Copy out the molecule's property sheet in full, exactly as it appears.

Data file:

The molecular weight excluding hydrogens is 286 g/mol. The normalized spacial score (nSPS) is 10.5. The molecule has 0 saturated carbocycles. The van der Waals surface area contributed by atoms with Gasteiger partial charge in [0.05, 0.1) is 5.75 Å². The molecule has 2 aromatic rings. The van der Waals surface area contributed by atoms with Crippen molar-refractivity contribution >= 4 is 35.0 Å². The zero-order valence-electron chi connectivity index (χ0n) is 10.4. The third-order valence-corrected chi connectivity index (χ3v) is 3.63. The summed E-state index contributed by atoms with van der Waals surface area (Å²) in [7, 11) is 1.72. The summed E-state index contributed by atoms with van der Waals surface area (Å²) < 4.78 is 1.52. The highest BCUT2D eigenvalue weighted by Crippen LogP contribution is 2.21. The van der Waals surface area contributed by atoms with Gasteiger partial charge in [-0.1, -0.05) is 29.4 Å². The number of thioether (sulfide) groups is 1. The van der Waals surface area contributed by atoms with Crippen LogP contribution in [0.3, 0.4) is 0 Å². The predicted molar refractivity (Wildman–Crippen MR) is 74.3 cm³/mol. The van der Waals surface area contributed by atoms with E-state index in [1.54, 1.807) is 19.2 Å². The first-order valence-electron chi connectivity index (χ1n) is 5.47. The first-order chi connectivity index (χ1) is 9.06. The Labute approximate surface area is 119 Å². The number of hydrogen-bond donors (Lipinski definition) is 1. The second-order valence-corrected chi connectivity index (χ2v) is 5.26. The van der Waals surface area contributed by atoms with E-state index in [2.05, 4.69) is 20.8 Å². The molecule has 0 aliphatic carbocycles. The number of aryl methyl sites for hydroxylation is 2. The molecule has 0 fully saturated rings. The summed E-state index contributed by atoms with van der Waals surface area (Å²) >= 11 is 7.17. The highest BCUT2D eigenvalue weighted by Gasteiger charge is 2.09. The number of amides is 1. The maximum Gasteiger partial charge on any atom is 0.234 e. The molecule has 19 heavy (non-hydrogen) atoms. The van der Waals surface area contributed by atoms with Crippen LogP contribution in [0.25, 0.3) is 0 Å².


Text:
The molecular weight excluding hydrogens is 286 g/mol. The normalized spacial score (nSPS) is 10.5. The molecule has 0 saturated carbocycles. The van der Waals surface area contributed by atoms with Gasteiger partial charge in [0.05, 0.1) is 5.75 Å². The molecule has 2 aromatic rings. The van der Waals surface area contributed by atoms with Crippen molar-refractivity contribution >= 4 is 35.0 Å². The zero-order valence-electron chi connectivity index (χ0n) is 10.4. The third-order valence-corrected chi connectivity index (χ3v) is 3.63. The summed E-state index contributed by atoms with van der Waals surface area (Å²) in [7, 11) is 1.72. The summed E-state index contributed by atoms with van der Waals surface area (Å²) < 4.78 is 1.52. The highest BCUT2D eigenvalue weighted by Crippen LogP contribution is 2.21. The van der Waals surface area contributed by atoms with Gasteiger partial charge in [-0.1, -0.05) is 29.4 Å². The number of thioether (sulfide) groups is 1. The van der Waals surface area contributed by atoms with Crippen LogP contribution in [0.3, 0.4) is 0 Å². The predicted molar refractivity (Wildman–Crippen MR) is 74.3 cm³/mol. The van der Waals surface area contributed by atoms with E-state index in [1.54, 1.807) is 19.2 Å². The first-order valence-electron chi connectivity index (χ1n) is 5.47. The first-order chi connectivity index (χ1) is 9.06. The Labute approximate surface area is 119 Å². The number of hydrogen-bond donors (Lipinski definition) is 1. The second-order valence-corrected chi connectivity index (χ2v) is 5.26. The van der Waals surface area contributed by atoms with E-state index in [2.05, 4.69) is 20.8 Å². The molecule has 0 aliphatic carbocycles. The number of aryl methyl sites for hydroxylation is 2. The molecule has 0 fully saturated rings. The summed E-state index contributed by atoms with van der Waals surface area (Å²) >= 11 is 7.17. The highest BCUT2D eigenvalue weighted by Gasteiger charge is 2.09. The number of amides is 1. The maximum Gasteiger partial charge on any atom is 0.234 e. The molecule has 19 heavy (non-hydrogen) atoms. The van der Waals surface area contributed by atoms with Crippen LogP contribution in [0.25, 0.3) is 0 Å².